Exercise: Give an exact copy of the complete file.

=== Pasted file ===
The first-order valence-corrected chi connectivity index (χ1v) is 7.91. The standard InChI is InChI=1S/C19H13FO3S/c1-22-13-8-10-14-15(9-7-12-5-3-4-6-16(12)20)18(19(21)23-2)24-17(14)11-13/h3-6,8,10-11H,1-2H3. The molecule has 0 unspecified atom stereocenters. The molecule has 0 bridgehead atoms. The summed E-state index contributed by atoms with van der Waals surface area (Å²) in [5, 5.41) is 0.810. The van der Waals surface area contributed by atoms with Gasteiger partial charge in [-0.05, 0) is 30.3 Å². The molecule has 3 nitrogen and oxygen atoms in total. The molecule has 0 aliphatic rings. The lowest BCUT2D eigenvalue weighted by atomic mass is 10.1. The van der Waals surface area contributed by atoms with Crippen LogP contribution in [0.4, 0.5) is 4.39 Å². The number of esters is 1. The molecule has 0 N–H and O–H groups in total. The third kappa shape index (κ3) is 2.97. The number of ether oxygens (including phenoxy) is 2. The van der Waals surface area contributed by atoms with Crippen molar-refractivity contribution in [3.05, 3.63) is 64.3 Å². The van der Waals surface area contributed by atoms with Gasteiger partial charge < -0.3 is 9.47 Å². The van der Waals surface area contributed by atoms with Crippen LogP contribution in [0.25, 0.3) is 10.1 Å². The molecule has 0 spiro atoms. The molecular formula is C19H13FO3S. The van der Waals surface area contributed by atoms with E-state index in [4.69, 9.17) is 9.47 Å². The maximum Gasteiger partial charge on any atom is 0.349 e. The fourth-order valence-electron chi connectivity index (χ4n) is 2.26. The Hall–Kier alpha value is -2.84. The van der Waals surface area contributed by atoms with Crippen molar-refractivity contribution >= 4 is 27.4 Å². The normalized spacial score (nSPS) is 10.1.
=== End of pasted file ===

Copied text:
The first-order valence-corrected chi connectivity index (χ1v) is 7.91. The standard InChI is InChI=1S/C19H13FO3S/c1-22-13-8-10-14-15(9-7-12-5-3-4-6-16(12)20)18(19(21)23-2)24-17(14)11-13/h3-6,8,10-11H,1-2H3. The molecule has 0 unspecified atom stereocenters. The molecule has 0 bridgehead atoms. The summed E-state index contributed by atoms with van der Waals surface area (Å²) in [5, 5.41) is 0.810. The van der Waals surface area contributed by atoms with Gasteiger partial charge in [-0.05, 0) is 30.3 Å². The molecule has 3 nitrogen and oxygen atoms in total. The molecule has 0 aliphatic rings. The lowest BCUT2D eigenvalue weighted by atomic mass is 10.1. The van der Waals surface area contributed by atoms with Crippen LogP contribution in [0.4, 0.5) is 4.39 Å². The number of esters is 1. The molecule has 0 N–H and O–H groups in total. The third kappa shape index (κ3) is 2.97. The number of ether oxygens (including phenoxy) is 2. The van der Waals surface area contributed by atoms with Crippen molar-refractivity contribution in [3.05, 3.63) is 64.3 Å². The van der Waals surface area contributed by atoms with Gasteiger partial charge < -0.3 is 9.47 Å². The van der Waals surface area contributed by atoms with Crippen LogP contribution in [0.25, 0.3) is 10.1 Å². The molecule has 0 spiro atoms. The molecular formula is C19H13FO3S. The van der Waals surface area contributed by atoms with E-state index in [4.69, 9.17) is 9.47 Å². The maximum Gasteiger partial charge on any atom is 0.349 e. The fourth-order valence-electron chi connectivity index (χ4n) is 2.26. The Hall–Kier alpha value is -2.84. The van der Waals surface area contributed by atoms with Crippen molar-refractivity contribution >= 4 is 27.4 Å². The normalized spacial score (nSPS) is 10.1.